MA, Stanford University
Teaching in the San Francisco Bay Area
Alissa is currently a teacher in the San Francisco Bay Area and Brightstorm users love her clear, concise explanations of tough concepts
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MA, Stanford University
Teaching in the San Francisco Bay Area
Alissa is currently a teacher in the San Francisco Bay Area and Brightstorm users love her clear, concise explanations of tough concepts
To graph a linear inequality, start by graphing it as you would a line in slope-intercept form y=mx+b. First plot the y intercept (the "b" value) on the y-axis. Then use the slope (the "m" value) to plot a second point. If the inequality is "greater than" or "less than" (but not equal to), then the line connecting the points should be a dotted line. This indicates that the possible solutions to the inequality do not have values on the line. If the inequality is "greater than or equal to" or "less than or equal to", then the line connecting the points should be a solid line. This indicates that the possible solutions include the values on the line. Lastly, shade the appropriate region. For values that are "greater than" or "greater than or equal to" the line, shade the region above the line. For values that are "less than" or "less than or equal to", shade the region below the line.
This is an inequality that has both x and y variables. That's how I know that I need to graph it on the XY plane. So the first thing I want to do is graph the line as if it were an equals sign using my y equals mx plus b techniques. I'm lucky because this equation is already solved for y.
So in order to graph it the first thing I want to do is put a dot at the y intercept which is -1. So on my graph I'm going to put a dot at -1 from there I'm going to count the slope which is 2. So from that intercept I'm going to go up 2, right 1, up 2, right 1 and then connect them. There we go.
Okay that's the first step is to graph the line as if it were an equal sign using y equals mx plus b techniques.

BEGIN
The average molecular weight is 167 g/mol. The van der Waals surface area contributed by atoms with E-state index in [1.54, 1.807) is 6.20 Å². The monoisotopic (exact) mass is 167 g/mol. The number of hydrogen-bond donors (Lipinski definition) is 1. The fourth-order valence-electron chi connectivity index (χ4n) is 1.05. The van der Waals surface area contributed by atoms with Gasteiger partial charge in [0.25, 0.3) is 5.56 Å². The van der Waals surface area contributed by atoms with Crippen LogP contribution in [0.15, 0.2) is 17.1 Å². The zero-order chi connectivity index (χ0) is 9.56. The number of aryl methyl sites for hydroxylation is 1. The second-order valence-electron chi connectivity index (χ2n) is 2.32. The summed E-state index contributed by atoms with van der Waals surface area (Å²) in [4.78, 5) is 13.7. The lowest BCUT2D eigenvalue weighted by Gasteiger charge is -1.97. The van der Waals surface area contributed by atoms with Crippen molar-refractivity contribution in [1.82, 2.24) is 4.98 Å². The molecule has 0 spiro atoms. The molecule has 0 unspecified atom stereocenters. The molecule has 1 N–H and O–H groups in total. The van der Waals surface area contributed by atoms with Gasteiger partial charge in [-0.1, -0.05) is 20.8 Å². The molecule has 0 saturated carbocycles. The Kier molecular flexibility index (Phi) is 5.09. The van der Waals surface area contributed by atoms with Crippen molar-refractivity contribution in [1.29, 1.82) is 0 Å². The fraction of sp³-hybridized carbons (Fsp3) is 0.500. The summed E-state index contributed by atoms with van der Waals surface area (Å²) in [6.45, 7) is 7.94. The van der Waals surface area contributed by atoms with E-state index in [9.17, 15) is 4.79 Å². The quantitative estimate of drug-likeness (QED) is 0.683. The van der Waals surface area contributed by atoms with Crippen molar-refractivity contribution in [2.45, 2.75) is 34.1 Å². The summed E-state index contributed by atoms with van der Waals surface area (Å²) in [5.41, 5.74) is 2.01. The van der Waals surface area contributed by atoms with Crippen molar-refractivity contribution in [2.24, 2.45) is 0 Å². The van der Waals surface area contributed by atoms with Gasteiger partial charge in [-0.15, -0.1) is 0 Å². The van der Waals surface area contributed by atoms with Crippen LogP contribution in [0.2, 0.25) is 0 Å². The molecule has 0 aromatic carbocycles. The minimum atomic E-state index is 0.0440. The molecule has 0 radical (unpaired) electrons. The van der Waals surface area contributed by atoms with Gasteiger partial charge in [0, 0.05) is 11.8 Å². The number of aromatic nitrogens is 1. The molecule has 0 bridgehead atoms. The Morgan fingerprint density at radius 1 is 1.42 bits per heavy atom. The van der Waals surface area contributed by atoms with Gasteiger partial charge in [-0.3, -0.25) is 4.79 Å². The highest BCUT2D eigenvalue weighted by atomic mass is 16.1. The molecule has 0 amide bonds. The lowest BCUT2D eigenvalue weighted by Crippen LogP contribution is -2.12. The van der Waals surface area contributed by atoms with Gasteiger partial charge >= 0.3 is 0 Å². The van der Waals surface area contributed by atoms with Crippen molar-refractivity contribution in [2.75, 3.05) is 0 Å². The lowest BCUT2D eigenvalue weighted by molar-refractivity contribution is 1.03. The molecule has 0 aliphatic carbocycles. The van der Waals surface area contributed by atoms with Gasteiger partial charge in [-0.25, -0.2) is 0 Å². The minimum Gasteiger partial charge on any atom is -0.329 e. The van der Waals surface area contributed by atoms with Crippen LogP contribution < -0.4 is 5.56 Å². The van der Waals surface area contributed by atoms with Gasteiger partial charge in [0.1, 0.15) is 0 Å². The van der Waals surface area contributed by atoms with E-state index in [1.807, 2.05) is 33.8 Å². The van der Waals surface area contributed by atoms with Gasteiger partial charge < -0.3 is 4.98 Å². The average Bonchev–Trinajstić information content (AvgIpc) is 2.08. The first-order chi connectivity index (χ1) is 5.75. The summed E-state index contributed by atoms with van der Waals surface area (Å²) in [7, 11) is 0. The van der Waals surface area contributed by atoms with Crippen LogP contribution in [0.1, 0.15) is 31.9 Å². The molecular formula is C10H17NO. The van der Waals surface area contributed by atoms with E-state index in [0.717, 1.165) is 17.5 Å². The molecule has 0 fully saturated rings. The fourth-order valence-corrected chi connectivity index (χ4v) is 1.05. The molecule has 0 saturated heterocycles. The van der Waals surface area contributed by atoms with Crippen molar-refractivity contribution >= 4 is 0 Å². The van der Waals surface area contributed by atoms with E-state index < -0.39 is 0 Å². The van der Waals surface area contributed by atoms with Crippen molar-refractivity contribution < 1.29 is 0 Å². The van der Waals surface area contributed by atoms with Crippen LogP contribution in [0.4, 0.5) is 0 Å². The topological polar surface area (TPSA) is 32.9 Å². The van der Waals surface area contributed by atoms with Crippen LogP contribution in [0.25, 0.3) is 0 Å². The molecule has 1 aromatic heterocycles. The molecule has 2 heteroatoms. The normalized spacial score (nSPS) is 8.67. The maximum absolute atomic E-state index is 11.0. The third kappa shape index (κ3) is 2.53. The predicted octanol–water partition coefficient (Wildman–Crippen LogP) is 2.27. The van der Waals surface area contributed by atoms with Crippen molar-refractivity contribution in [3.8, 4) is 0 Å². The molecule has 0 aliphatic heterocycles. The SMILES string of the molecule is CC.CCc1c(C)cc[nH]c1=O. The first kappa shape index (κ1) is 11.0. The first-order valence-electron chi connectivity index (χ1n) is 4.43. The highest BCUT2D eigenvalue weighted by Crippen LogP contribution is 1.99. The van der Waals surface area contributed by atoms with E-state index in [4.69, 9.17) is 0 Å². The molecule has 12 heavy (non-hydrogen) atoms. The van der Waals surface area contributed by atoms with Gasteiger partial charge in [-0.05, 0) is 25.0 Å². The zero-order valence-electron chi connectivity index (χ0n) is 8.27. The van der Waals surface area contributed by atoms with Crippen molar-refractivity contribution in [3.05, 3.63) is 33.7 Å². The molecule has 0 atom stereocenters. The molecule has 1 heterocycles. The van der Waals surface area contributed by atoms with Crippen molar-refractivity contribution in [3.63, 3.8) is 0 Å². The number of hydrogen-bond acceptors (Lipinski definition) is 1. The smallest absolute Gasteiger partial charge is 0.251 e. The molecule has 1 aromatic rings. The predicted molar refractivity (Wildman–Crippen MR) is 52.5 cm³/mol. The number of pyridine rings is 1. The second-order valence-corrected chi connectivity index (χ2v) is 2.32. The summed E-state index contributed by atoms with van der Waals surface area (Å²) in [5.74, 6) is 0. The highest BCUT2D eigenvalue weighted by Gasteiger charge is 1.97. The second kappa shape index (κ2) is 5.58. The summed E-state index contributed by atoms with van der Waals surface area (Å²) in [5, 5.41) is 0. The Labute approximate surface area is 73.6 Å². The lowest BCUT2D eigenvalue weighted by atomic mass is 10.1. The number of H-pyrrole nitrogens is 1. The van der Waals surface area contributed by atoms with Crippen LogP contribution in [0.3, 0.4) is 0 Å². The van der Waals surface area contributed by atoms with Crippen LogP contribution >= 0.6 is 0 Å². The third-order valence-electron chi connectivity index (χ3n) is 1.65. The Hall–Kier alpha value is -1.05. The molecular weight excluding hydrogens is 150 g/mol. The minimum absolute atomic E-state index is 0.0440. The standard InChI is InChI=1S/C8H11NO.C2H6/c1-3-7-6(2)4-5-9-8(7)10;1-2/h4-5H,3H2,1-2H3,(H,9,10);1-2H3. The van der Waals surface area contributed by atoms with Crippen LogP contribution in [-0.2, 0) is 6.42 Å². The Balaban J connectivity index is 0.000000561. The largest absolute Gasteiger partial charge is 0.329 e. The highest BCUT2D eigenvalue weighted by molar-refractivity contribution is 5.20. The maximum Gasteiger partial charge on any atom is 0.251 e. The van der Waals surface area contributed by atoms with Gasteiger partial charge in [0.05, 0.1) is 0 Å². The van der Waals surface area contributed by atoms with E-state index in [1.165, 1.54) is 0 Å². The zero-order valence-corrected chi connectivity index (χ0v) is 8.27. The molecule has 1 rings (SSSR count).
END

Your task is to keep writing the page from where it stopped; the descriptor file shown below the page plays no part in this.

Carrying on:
The next thing I need to do is decide if this line should be solid or dashed and the way you tell is by looking at this inequality symbol. These guys that are strict in equalities which is greater than or less than, get a dashed line, those guys get a solid line. So my case I know it going to be dashed.
I want to go back here to my graph and make sure this is a clear dashed line. If you use pen you're kind of in trouble this is why you don't use pen on Math homework my friends. So I'm going to go through and make a dashy line and the reason why it's dashed is because the points on this line are not solutions to the inequality. I need to show that the line doesn't contain solutions.
Next thing I want to do is decide which way to shade. Am I going to be shading this half of the plane, that's above my diagonal line, or I'm I going to be shading this lower half of the plane?
Well the way you tell is by picking any point you want to as long as it's not on the line you substitute in your x and y values and you see if you get a true inequality or not. So like for me I'm going to pick (0,0). I like zeros I think they are easy to work with. I'm going to test that point if x is 0 and y is 0 in this equation let's see if it's true. Is it true that 0 is greater than -1? Yeah that's a true statement. That means yes. Shade the side that contains 0, 0.
What this means is that every point in this plane is a solution to that inequality statement. Like if I choose the point like way the heck out there (-100,0) if I plug in x equals -100, y equals 0 into this equation, it's going to work and the way I know is because it's in the shaded region.
So one more thing to leave you with, there is a three step process for graphing two variable inequalities. First thing graph it like it was y equals mx plus b, second thing decide if it needs to be a solid or dashy line by looking at the inequality and then the third thing is to pick a point, plug it in like testing your x and y values and see if you get a true inequality statement or not.
Unit
Linear Equations and Inequalities